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Infants born through cesarean section more likely to be hospitalized with bronchiolitis

Photo of Lindsey Douglas
Lindsey C. Douglas

Infants born through cesarean section are more likely to require hospitalization for bronchiolitis compared with infants born through spontaneous vaginal delivery, according to research presented at the Pediatric Academic Societies Meeting. Researchers said the season in which the infant is born may also affect the risk for hospitalization.

According to Lindsey C. Douglas, MD, assistant professor of pediatrics at Mount Sinai Kravis Children’s Hospital, and colleagues, one suggested cause of bronchiolitis in infants is impaired immunity, and birth through cesarean section can impair infant immunity by limiting exposure to the maternal vaginal microbiome.

“There are few known modifiable risk factors for severe bronchiolitis requiring hospitalization in infancy,” Douglas told Infectious Diseases in Children. “We know that immunity plays a role in how infants respond to viral illness. We found that infants who are born by cesarean section have higher odds of being hospitalized for bronchiolitis in the subsequent 2 years compared with vaginal birth. Many of these C-sections were elective.”

Douglas and colleagues led a retrospective cohort study of 124,526 Israeli infants born between 2008 and 2010. They examined demographic and clinical characteristics at birth as well as bronchiolitis hospitalization up to age 2 years.

Of the infants included in the study, 4.1% (n = 5,102) were hospitalized for bronchiolitis. Infants who were born through cesarean section were more likely to be hospitalized compared with infants born through spontaneous vaginal delivery, but the risk varied depending on the season (OR for winter = 1.26 [97.5% CI, 1.10-1.44]; OR for spring = 1.38 [97.5% CI, 1.15-1.65]; OR for summer = 1.36 [97.5% CI, 1.28-1.57]; and OR for fall = 1.14 [97.5% CI, 1.01-1.28]).

The results are supported by another study, which found that infants born through caesarean section have an altered gut microbiota that may leave them more susceptible to respiratory infections in the first year of life.

“We are careful not to make recommendations about cesarean sections since we are pediatricians,” Douglas said. “We found that cesarean section is associated with increased odds of hospitalization, especially for infants born in spring and summer. We suggest more prospective research needs to be done. However, this study should be considered when the C-section is elective and vaginal delivery is a safe option for the mother and infant.” – by Katherine Bortz

Reference:

Douglas LC, et al. Bronchiolitis hospitalization association with delivery method and birth season. Presented at: PAS Meeting; April 24-May 1; Baltimore.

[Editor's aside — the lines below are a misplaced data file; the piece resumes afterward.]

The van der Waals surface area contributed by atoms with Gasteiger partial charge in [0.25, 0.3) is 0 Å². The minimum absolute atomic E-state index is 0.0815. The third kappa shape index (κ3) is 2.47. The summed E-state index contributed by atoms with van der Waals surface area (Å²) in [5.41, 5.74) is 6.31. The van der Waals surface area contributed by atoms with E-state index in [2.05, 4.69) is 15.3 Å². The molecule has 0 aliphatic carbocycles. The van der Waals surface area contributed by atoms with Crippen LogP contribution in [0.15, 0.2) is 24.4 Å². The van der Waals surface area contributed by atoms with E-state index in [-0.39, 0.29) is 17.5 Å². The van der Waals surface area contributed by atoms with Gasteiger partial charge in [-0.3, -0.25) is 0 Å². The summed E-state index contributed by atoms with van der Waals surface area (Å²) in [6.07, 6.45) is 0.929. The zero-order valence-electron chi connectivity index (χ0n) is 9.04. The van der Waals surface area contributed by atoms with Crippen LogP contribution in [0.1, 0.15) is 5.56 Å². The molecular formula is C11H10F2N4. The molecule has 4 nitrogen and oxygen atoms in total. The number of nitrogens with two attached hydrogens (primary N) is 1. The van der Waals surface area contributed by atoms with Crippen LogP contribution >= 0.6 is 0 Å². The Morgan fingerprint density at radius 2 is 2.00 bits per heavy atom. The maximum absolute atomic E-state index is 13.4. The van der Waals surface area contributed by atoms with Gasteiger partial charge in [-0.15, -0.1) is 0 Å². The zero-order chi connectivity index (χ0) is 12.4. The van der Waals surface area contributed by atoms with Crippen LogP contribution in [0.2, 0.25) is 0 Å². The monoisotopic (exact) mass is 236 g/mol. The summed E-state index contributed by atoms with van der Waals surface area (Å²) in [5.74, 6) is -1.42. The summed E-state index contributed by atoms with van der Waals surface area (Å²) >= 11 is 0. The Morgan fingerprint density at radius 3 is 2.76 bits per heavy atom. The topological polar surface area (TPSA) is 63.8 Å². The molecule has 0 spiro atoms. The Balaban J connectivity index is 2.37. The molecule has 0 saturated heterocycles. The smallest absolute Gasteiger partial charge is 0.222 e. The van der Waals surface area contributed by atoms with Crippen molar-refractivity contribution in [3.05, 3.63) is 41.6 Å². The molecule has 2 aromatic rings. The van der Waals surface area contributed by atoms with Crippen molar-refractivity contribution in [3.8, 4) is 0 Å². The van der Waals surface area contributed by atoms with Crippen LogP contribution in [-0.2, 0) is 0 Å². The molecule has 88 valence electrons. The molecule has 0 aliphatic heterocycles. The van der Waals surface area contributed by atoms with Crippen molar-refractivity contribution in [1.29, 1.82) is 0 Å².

Disclosure: Douglas reports no relevant financial disclosures.

Photo of Lindsey Douglas
Lindsey C. Douglas

Infants born through cesarean section are more likely to require hospitalization for bronchiolitis compared with infants born through spontaneous vaginal delivery, according to research presented at the Pediatric Academic Societies Meeting. Researchers said the season in which the infant is born may also affect the risk for hospitalization.

According to Lindsey C. Douglas, MD, assistant professor of pediatrics at Mount Sinai Kravis Children’s Hospital, and colleagues, one suggested cause of bronchiolitis in infants is impaired immunity, and birth through cesarean section can impair infant immunity by limiting exposure to the maternal vaginal microbiome.

“There are few known modifiable risk factors for severe bronchiolitis requiring hospitalization in infancy,” Douglas told Infectious Diseases in Children. “We know that immunity plays a role in how infants respond to viral illness. We found that infants who are born by cesarean section have higher odds of being hospitalized for bronchiolitis in the subsequent 2 years compared with vaginal birth. Many of these C-sections were elective.”

Douglas and colleagues led a retrospective cohort study of 124,526 Israeli infants born between 2008 and 2010. They examined demographic and clinical characteristics at birth as well as bronchiolitis hospitalization up to age 2 years.

Of the infants included in the study, 4.1% (n = 5,102) were hospitalized for bronchiolitis. Infants who were born through cesarean section were more likely to be hospitalized compared with infants born through spontaneous vaginal delivery, but the risk varied depending on the season (OR for winter = 1.26 [97.5% CI, 1.10-1.44]; OR for spring = 1.38 [97.5% CI, 1.15-1.65]; OR for summer = 1.36 [97.5% CI, 1.28-1.57]; and OR for fall = 1.14 [97.5% CI, 1.01-1.28]).

The results are supported by another study, which found that infants born through caesarean section have an altered gut microbiota that may leave them more susceptible to respiratory infections in the first year of life.

“We are careful not to make recommendations about cesarean sections since we are pediatricians,” Douglas said. “We found that cesarean section is associated with increased odds of hospitalization, especially for infants born in spring and summer. We suggest more prospective research needs to be done. However, this study should be considered when the C-section is elective and vaginal delivery is a safe option for the mother and infant.” – by Katherine Bortz

Reference:

Douglas LC, et al. Bronchiolitis hospitalization association with delivery method and birth season. Presented at: PAS Meeting; April 24-May 1; Baltimore.

Disclosure: Douglas reports no relevant financial disclosures.

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